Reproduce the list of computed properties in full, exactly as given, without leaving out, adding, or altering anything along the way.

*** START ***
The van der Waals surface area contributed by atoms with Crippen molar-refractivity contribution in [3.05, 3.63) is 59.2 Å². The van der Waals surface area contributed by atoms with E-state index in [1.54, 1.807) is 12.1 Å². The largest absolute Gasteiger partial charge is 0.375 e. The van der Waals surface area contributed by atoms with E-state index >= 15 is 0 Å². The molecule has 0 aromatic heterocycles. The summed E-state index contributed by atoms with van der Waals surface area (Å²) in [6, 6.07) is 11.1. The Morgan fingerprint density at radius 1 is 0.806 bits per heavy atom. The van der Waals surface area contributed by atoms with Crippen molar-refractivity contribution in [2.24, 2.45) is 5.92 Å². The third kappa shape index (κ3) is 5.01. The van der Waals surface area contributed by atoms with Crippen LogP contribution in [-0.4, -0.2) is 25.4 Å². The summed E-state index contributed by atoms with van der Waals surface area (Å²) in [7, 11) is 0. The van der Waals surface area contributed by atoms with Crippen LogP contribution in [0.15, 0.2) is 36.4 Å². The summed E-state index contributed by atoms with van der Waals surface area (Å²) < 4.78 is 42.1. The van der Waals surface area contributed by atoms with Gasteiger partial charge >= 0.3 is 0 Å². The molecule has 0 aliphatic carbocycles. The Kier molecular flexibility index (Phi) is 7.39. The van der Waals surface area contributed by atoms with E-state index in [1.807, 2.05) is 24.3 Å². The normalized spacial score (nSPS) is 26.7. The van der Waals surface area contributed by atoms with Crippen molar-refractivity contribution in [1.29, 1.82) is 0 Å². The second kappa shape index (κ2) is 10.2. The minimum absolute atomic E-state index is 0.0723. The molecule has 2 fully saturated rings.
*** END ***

The van der Waals surface area contributed by atoms with Crippen molar-refractivity contribution in [3.05, 3.63) is 59.2 Å². The van der Waals surface area contributed by atoms with E-state index in [1.54, 1.807) is 12.1 Å². The largest absolute Gasteiger partial charge is 0.375 e. The van der Waals surface area contributed by atoms with E-state index >= 15 is 0 Å². The molecule has 0 aromatic heterocycles. The summed E-state index contributed by atoms with van der Waals surface area (Å²) in [6, 6.07) is 11.1. The Morgan fingerprint density at radius 1 is 0.806 bits per heavy atom. The van der Waals surface area contributed by atoms with Crippen molar-refractivity contribution in [2.24, 2.45) is 5.92 Å². The third kappa shape index (κ3) is 5.01. The van der Waals surface area contributed by atoms with Crippen LogP contribution in [-0.4, -0.2) is 25.4 Å². The summed E-state index contributed by atoms with van der Waals surface area (Å²) in [7, 11) is 0. The van der Waals surface area contributed by atoms with Crippen LogP contribution in [0.15, 0.2) is 36.4 Å². The summed E-state index contributed by atoms with van der Waals surface area (Å²) < 4.78 is 42.1. The van der Waals surface area contributed by atoms with Gasteiger partial charge >= 0.3 is 0 Å². The molecule has 0 aliphatic carbocycles. The Kier molecular flexibility index (Phi) is 7.39. The van der Waals surface area contributed by atoms with E-state index in [1.807, 2.05) is 24.3 Å². The normalized spacial score (nSPS) is 26.7. The van der Waals surface area contributed by atoms with Crippen molar-refractivity contribution in [1.29, 1.82) is 0 Å². The second kappa shape index (κ2) is 10.2. The minimum absolute atomic E-state index is 0.0723. The molecule has 2 fully saturated rings.